January 22, 2017

openSUSE 11.2-- Incremental Updates, Plenty of Polish - page 2

New and Improved

  • November 20, 2009
  • By Paul Ferrill

The openSUSE download page provides a super clean way to pick your distribution and download it efficiently. Direct downloads over HTTP are support, but you can also choose to use a Bittorrent client should you choose. Both 32- and 64-bit offerings support the latest and greatest hardware along with the majority of legacy machines. Chances are you can pick the 64-bit option if you have an Intel or AMD based computer built within the last year or so.

figure 2
figure 2

Downloading the full distribution will queue up a 4.7 GB transfer, so be sure you have enough free space on your hard drive. There are also two versions of openSUSE 11.2 available as a "Live-CD" so you can try it out before actually installing it to a hard drive. One version will present you with a GNOME desktop environment while the other uses KDE. Don't expect too much in the way of performance as you'll see a definite lag each time you start up a new application while it loads from the CD.

This release supports Hybrid ISOs allowing you to boot from a USB key to test drive or install the OS. This makes installation on a Netbook or small form factor laptop without a CD-ROM drive much easier. Applications load much quicker from a USB disk so it gives you a much better feel for how the OS will really work. You will have to enter a single command line instruction to create the USB key from an ISO file, but it shouldn't be a problem even for novice users. The command line is:

sudo dd if= of= bs=4M

The only trick here is determining the device name of your USB key. We tested this out on a Dell XPS 1330 laptop by booting from the GNOME Live CD and then creating a bootable USB. On a side note, openSUSE 11.2 recognized the built-in Sprint Wifi card on this Dell laptop and connected the first time over EVDO. To find out the physical device name of the USB disk you can use the fdisk command as shown in Figure 3. In our case this turned out to be /dev/sdb.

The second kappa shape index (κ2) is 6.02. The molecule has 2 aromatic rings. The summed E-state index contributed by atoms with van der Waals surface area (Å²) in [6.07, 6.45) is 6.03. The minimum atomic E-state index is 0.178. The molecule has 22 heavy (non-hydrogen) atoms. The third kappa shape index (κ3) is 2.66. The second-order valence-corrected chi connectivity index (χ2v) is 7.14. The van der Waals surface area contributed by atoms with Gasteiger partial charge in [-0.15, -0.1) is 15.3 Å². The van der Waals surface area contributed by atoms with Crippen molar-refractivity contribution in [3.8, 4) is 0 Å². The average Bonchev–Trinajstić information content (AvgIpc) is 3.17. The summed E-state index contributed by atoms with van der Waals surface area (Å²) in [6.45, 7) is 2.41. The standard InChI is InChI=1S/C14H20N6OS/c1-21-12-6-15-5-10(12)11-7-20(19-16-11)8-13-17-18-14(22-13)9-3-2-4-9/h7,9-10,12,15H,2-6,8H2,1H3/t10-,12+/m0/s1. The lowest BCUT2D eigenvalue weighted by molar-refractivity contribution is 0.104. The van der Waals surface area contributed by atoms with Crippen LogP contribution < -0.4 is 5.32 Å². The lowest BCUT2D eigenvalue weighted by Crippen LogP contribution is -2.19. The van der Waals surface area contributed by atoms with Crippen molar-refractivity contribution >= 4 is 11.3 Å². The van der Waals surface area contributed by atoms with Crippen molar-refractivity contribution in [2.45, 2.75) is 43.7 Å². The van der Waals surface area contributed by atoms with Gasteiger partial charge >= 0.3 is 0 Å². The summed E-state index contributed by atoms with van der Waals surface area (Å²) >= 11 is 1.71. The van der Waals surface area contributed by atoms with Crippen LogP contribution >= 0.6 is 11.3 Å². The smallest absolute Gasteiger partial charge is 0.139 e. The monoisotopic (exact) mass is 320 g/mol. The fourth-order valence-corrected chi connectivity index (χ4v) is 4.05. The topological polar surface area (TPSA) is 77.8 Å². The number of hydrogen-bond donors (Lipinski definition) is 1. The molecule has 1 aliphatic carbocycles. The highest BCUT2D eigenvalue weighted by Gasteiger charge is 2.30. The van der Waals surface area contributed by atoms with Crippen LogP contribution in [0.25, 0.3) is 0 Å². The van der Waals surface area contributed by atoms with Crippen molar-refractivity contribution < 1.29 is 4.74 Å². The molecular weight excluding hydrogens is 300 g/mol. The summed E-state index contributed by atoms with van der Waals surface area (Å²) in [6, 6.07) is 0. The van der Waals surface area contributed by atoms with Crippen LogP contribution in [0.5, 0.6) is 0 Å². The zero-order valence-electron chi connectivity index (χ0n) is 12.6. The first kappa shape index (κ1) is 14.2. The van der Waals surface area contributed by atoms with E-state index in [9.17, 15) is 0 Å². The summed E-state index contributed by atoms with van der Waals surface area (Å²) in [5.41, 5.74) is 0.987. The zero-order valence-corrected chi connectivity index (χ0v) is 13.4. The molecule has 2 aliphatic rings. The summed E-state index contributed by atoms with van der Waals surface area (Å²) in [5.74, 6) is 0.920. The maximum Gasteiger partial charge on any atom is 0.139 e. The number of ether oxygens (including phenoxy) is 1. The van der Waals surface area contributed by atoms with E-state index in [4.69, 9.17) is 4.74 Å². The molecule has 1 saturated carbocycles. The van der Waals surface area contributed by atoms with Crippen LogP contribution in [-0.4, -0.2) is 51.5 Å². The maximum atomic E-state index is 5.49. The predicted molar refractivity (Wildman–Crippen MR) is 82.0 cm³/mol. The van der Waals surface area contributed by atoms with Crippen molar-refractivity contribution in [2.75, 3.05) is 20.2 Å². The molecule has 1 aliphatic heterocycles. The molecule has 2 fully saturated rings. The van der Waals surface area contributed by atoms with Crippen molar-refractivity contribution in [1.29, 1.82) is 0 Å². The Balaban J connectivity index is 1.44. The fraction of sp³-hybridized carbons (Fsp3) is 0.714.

figure 3
figure 3

Next, you must provide the path to the ISO file. For us this file was on a Windows NTFS partition (/dev/sda3). openSUSE 11.2 had no problems accessing this partition and allowing us to create the bootable USB disk from a root prompt with this command:

# dd if=/media/OS/Users/Paul/Downloads/openSUSE-11.2-GNOME-LiveCD-i686.iso of=/dev/sdb bs=4M

Bottom Line

openSUSE 11.2 is a solid incremental update to a popular distribution. It has enough new and improved stuff in it to make it a definite upgrade for current users. For the curious it's definitely worth a hard look. On the flip, side this version is not without warts. Issues like proprietary wireless drivers (Broadcom) and some annoyances with Intel 845 graphics will cause newbies to cringe. If you cruise the openSUSE forums, you'll find workarounds for the most common issues. So go ahead and give it a spin. It might be just what you're looking for.

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